How To Make Your YouTube Channel Stand Out

how to start a youtube channel Philomina Kane

February 16, 2015 • Brandmakers

YouTube vlogger Philomina Kane (“NaturallyPhilo”) shares the secrets to the growth of her thriving YouTube Channel

Want to start a YouTube channel but think you’ll just be one of a million other YouTube vloggers out there?

In today’s BRANDMAKERS, I chat with Philomina Kane of NaturallyPhilo, a natural hair YouTube vlog . While there are many “natural hair vloggers” in the YouTube sphere, Philomina didn’t let this hold her back (and you shouldn’t either!)

With over 1 billion users on YouTube, there is defintely room to create a community and find supporters who want to listen to the message you’re sharing.

If you need an extra push (or motivation) to get out there and launch your own YouTube channel, today’s BRANDMAKERS is just for you. Philomina did NOT start out with a fancy camera or knowing everything there is to know about how YouTube works. At the base of it all was her desire to share her story with others and build a community where naturals could come together to talk about issues. In just a few months, her vlog has grown over 60,000 views and over 1600 subscribers.

This could be you, too, but you have to let go of the fear that may be holding you back from starting.

What you’ll learn in today’s BRANDMAKERS:

  1. What inspired Philomina to start her own YouTube channel
  2. Why figuring out what makes her unique has helped her grow her channel
  3. 2 challenges she experienced in her early vlogging days
  4. How Philomina manages being a blogger and full-time college student
  5. The 1 thing that has helped Philomina grow her channel (Hint: it start with a “p”)…and more!

My biggest takeaway: Got a dream? Don’t worry about being perfect. Just start. You’ll learn as you go. (CLICK TO TWEET)

Check out the interview below!

Philomina Kane 3

What inspired you to start your YouTube channel NaturallyPhilo?

Philomina Kane (PK): My hair has been permed most of my life (eighteen years.) Back home in the Bronx, it was easy for me to get perms. My aunt was always there to perm my hair. Transitioning to college where it’s  $60 to get your hair washed and set at Princeton was not clicking with me at all. I wasn’t taking care of my hair. It was starting to fall out. During a Rugby trip to San Francisco, I got one of my rugby friends to cut it for me. We filmed it, also. After cutting it, I liked how it looked. I was ready for a new beginning.

Before I cut it, I did all my research and made sure I was ready to go out on this journey. Snapchat was big for me. Every day, I’d do a mini tutorial on what I was doing to my hair. My friends would snapchat me back saying, “Philomina, this is not YouTube.” I figured they were right. In May 2014, I went on YouTube. I was ready to put my voice out there. My first video went up in June. Since then, I’ve been uploading videos.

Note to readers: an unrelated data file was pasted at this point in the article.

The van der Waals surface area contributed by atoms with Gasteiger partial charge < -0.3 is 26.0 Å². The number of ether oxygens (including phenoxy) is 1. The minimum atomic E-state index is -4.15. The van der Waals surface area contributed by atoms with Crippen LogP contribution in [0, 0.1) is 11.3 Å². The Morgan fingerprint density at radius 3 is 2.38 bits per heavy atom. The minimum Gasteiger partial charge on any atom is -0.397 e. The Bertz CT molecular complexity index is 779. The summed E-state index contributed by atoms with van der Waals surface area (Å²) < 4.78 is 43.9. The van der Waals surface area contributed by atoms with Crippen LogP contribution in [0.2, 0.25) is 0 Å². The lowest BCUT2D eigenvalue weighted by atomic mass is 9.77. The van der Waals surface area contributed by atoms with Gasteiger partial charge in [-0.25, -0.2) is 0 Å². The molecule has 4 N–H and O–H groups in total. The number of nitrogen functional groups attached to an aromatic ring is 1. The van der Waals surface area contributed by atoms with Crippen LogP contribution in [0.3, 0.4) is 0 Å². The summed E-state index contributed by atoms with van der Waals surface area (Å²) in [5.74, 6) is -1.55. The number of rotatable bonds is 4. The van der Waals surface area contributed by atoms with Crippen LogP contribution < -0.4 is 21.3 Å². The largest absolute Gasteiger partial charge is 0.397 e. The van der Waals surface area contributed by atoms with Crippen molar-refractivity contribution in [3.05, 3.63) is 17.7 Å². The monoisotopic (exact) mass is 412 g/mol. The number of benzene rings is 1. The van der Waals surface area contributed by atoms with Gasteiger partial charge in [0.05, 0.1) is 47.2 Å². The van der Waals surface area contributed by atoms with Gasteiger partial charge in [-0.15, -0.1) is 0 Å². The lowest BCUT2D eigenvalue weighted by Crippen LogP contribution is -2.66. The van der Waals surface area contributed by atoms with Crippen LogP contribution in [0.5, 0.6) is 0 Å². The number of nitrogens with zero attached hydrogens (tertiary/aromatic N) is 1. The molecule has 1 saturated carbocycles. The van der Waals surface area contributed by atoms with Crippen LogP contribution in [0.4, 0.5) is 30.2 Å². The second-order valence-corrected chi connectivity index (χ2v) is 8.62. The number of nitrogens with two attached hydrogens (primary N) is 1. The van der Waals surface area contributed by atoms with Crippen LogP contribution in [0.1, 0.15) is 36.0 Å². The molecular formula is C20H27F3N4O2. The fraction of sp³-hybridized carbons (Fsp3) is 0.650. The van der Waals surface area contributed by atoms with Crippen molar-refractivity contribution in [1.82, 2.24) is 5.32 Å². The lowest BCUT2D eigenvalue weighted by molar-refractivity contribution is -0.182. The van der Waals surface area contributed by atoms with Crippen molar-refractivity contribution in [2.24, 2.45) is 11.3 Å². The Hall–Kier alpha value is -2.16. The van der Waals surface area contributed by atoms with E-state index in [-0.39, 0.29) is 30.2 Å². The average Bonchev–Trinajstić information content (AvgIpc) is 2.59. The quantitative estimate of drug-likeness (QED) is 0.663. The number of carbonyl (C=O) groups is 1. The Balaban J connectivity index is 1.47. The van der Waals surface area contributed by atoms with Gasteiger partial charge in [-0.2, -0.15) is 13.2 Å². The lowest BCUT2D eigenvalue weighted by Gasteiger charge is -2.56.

What were some of the first things you had to do when starting your YouTube channel?

Every day I’d go on or One person that really inspired me was Naptural85. I watched all her videos. I was ready to make a YouTube channel because I felt like people would be ready to hear my voice. At the same time, I wanted to document my journey. If you go to Naptural85’s first videos, her hair is in a teeny afro. Now, it’s down her back. Documenting a journey like that was one of the things that made me want to start a YouTube channel. Hair grows. I wanted to inspire people to go natural if it’s something they are considering.

There’s a lot of natural hair vloggers on YouTube. What makes your channel unique?

I’m bringing a young voice. There aren’t a lot of naturals on YouTube that are 19 or in college right now. Alot of them are in their late 20s. I’m also bringing my personality. One thing that I love is acting so I try to do some stuff with that as well.  My personality and YouTube is a good mix. When it comes to videos, you can find a lot of people with twist-out videos, or “wash and go” videos, but the way I change it up is I use different products or I introduce my own methods.

What were some of the challenges you faced early on when building your YouTube channel and how did you respond to those challenges?

When I started my YouTube channel,  I had no subscribers. A lot of the natural hair gurus on YouTube have hundreds of thousands of subscribers, so I told myself that I was just beginning. This was only day 1. I always told myself that this was all a process. It’s not going to happen overnight because it didn’t happen overnight for the other gurus. The others have been vlogging for 3 years and I am only a few months in. I gave myself a goal of getting 100 subscribers every month. I’ve surpassed my goal.  I made the NaturallyPhilo Instagram. I shared my videos on Facebook. I also created a Pinterest.

What I realized about YouTube was that in the beginning your closest friends aren’t the first ones to subscribe or comment on your videos. You make so many new relationships with people you don’t even know. Then, months in is when you start seeing your friends talking about it.

Getting views was a challenge. One thing that happened when I was three months is was that Natural Hair Magazine shared my wash day routine video. I was so overwhelmed with joy. After that, the views and subscribers were coming in. There’s something about sharing and knowing that what you started is getting better each day. That’s why I’m so passionate about my YouTube channel.